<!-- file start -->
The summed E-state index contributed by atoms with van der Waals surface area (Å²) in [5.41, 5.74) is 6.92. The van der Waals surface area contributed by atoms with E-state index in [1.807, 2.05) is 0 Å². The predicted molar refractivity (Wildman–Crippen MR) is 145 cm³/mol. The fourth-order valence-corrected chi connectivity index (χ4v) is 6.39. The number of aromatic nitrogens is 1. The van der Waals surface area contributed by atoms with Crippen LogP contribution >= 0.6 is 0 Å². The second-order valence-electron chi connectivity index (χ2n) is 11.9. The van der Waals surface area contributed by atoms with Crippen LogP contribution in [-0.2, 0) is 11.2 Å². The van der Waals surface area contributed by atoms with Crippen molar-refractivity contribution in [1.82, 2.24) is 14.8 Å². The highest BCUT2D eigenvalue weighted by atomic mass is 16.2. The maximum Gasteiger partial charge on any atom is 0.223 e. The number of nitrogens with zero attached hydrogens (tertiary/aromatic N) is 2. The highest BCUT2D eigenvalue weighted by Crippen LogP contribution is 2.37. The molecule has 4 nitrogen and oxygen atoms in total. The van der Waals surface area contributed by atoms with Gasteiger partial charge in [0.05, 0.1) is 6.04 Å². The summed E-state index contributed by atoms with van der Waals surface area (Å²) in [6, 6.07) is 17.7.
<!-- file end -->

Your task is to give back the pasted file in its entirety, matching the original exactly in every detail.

The summed E-state index contributed by atoms with van der Waals surface area (Å²) in [5.41, 5.74) is 6.92. The van der Waals surface area contributed by atoms with E-state index in [1.807, 2.05) is 0 Å². The predicted molar refractivity (Wildman–Crippen MR) is 145 cm³/mol. The fourth-order valence-corrected chi connectivity index (χ4v) is 6.39. The number of aromatic nitrogens is 1. The van der Waals surface area contributed by atoms with Crippen LogP contribution >= 0.6 is 0 Å². The second-order valence-electron chi connectivity index (χ2n) is 11.9. The van der Waals surface area contributed by atoms with Crippen LogP contribution in [-0.2, 0) is 11.2 Å². The van der Waals surface area contributed by atoms with Crippen molar-refractivity contribution in [1.82, 2.24) is 14.8 Å². The highest BCUT2D eigenvalue weighted by atomic mass is 16.2. The maximum Gasteiger partial charge on any atom is 0.223 e. The number of nitrogens with zero attached hydrogens (tertiary/aromatic N) is 2. The highest BCUT2D eigenvalue weighted by Crippen LogP contribution is 2.37. The molecule has 4 nitrogen and oxygen atoms in total. The van der Waals surface area contributed by atoms with Gasteiger partial charge in [0.05, 0.1) is 6.04 Å². The summed E-state index contributed by atoms with van der Waals surface area (Å²) in [6, 6.07) is 17.7.